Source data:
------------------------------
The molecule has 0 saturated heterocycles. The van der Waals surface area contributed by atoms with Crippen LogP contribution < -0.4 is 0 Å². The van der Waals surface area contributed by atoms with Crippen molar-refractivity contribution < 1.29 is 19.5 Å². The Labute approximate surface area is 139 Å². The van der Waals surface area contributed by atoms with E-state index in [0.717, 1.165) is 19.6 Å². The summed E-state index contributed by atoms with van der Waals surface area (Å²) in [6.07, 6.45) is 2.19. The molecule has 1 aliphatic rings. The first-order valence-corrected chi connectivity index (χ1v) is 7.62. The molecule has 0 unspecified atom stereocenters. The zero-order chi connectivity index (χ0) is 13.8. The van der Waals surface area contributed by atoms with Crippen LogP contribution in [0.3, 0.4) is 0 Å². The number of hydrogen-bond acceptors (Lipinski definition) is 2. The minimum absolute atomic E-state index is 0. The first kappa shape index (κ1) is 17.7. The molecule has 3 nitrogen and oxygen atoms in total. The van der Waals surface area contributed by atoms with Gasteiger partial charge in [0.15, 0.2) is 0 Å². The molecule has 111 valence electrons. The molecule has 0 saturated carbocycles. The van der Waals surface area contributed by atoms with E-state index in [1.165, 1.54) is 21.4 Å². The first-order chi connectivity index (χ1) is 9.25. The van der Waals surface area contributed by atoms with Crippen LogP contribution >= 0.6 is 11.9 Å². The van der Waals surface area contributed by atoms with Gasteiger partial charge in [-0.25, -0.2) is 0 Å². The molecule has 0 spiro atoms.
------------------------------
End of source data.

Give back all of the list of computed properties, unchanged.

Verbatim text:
The molecule has 0 saturated heterocycles. The van der Waals surface area contributed by atoms with Crippen LogP contribution < -0.4 is 0 Å². The van der Waals surface area contributed by atoms with Crippen molar-refractivity contribution < 1.29 is 19.5 Å². The Labute approximate surface area is 139 Å². The van der Waals surface area contributed by atoms with E-state index in [0.717, 1.165) is 19.6 Å². The summed E-state index contributed by atoms with van der Waals surface area (Å²) in [6.07, 6.45) is 2.19. The molecule has 1 aliphatic rings. The first-order valence-corrected chi connectivity index (χ1v) is 7.62. The molecule has 0 unspecified atom stereocenters. The zero-order chi connectivity index (χ0) is 13.8. The van der Waals surface area contributed by atoms with Crippen LogP contribution in [0.3, 0.4) is 0 Å². The number of hydrogen-bond acceptors (Lipinski definition) is 2. The minimum absolute atomic E-state index is 0. The first kappa shape index (κ1) is 17.7. The molecule has 3 nitrogen and oxygen atoms in total. The van der Waals surface area contributed by atoms with Gasteiger partial charge in [0.15, 0.2) is 0 Å². The molecule has 111 valence electrons. The molecule has 0 saturated carbocycles. The van der Waals surface area contributed by atoms with E-state index in [1.165, 1.54) is 21.4 Å². The first-order chi connectivity index (χ1) is 9.25. The van der Waals surface area contributed by atoms with Crippen LogP contribution >= 0.6 is 11.9 Å². The van der Waals surface area contributed by atoms with Gasteiger partial charge in [-0.25, -0.2) is 0 Å². The molecule has 0 spiro atoms.